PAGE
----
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The politics of social reform

Millions of dollars are invested in poverty alleviation programs. Yet experience has shown that successful outcomes depend on more than the best intentions of  policymakers or the relative amount of investment. Caring about the political feasibility of reforms is a key variable in the equation as well, according to a recently published IDB study.

Wolfgang Munar and Alejandra González, co-authors of The Political Economy of Social Sector Reforms, assess a series of policy reforms in the Dominican Republic between December 2000 and November 2003. They report that tailoring the reform program to local political and institutional constraints significantly increased national ownership, improved program executability and increased the chances of long-term sustainability and development effectiveness. Assessing and monitoring the political and institutional feasibility of reforms during the design and implementation stages of a set of Bank-financed projects had significant positive effects in this Caribbean island country.

Because reform choices in the social sectors revolve around such complex issues as who is entitled to services, what ought to be the priorities, who will provide the services, and how money will be allocated, the authors say “it is politics that will determine a reform’s final outcome and its impact on society’s general welfare and on poverty alleviation.”

By explicitly assessing the political and institutional threats and opportunities for reforms, the Dominican government and IDB teams agreed early in 2001 on a roadmap for reforms in the social sectors. This approach, plus the combination of the Bank’s current offering of lending and non-lending instruments, has already generated significant results.

The first stage of policy reforms was financed through a US $200 million policy-based loan in combination with non-reimbursable technical cooperation programs and the Bank’s portfolio in the country. During the design and execution stages of the program, the Bank developed a policy toolkit that was helpful to its staff and reformers in borrowing countries in explicitly assessing the feasibility of proposed reforms, and pivotal in their successful execution. Applications of this experience are expected to include using the toolkit in other countries and the design of other projects.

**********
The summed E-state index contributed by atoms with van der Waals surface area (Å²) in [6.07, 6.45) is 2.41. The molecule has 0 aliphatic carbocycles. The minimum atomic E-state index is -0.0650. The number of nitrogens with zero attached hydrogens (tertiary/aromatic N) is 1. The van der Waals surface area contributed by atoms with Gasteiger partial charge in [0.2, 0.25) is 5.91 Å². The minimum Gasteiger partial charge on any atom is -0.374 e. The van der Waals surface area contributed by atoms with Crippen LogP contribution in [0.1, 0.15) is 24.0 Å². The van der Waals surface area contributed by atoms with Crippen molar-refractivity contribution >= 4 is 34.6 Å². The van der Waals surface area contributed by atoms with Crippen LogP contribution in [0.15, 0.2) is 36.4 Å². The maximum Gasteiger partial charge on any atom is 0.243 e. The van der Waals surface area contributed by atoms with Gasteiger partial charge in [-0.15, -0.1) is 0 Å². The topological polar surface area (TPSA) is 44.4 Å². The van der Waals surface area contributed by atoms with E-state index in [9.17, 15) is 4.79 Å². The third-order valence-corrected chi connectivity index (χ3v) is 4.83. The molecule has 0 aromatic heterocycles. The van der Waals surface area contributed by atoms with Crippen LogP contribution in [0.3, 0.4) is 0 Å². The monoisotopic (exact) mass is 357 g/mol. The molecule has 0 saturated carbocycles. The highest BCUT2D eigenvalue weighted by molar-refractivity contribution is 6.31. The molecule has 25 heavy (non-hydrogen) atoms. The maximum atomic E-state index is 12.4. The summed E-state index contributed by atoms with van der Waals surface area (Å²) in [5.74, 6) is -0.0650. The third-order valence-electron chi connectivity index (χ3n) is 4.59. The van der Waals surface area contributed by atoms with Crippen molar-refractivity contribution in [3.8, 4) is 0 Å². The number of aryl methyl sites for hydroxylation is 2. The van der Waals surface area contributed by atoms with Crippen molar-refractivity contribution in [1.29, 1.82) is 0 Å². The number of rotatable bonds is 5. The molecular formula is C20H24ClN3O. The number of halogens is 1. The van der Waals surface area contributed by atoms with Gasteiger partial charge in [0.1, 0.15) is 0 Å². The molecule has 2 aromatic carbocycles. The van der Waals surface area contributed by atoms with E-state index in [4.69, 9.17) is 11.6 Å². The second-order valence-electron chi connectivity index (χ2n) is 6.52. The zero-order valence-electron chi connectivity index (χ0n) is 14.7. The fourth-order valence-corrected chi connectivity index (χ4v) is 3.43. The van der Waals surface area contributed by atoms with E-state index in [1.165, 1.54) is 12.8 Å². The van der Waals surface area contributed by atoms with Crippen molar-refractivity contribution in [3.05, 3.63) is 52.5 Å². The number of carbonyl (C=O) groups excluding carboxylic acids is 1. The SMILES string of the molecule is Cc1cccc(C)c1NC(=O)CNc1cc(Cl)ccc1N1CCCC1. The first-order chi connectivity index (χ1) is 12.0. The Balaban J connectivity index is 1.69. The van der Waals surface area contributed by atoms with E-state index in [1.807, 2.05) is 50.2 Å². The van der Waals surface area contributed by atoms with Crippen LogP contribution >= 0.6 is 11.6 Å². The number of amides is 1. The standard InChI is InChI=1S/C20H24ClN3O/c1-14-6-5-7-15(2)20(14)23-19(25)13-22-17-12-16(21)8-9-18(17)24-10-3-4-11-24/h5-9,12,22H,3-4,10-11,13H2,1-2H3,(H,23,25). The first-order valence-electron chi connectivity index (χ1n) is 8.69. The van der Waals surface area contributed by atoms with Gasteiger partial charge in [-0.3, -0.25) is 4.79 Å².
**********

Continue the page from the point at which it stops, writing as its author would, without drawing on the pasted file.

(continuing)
This approach to social sector modernization is an innovative response to the challenges of developing and implementing politically complex reforms. And it is part of an emerging trend: policymakers and donors, who until recently had been mostly concerned with the technical soundness of projects, are now conducting research on the ways in which politics pervades the reform process, its goals and means, and the resulting impact on poverty alleviation.

This has translated into a higher level of engagement in state reform initiatives, authors agree. As a result, donors are seeking to adapt their policies, lending instruments and policy dialogue strategies in order to better support governments in their efforts to improve the equity, quality and efficiency of their social services.

The performance of social sector reform projects will improve if the political and institutional aspects are more prominent when assessing policy options for reform, and if analytical tools can help incorporate this analysis in project design and implementation in a practical way.

This would contribute to embed projects into the political context in which they will be immersed, promoting ownership at the local level. And, according to the study, it would also make the IDB a more effective partner in poverty alleviation.

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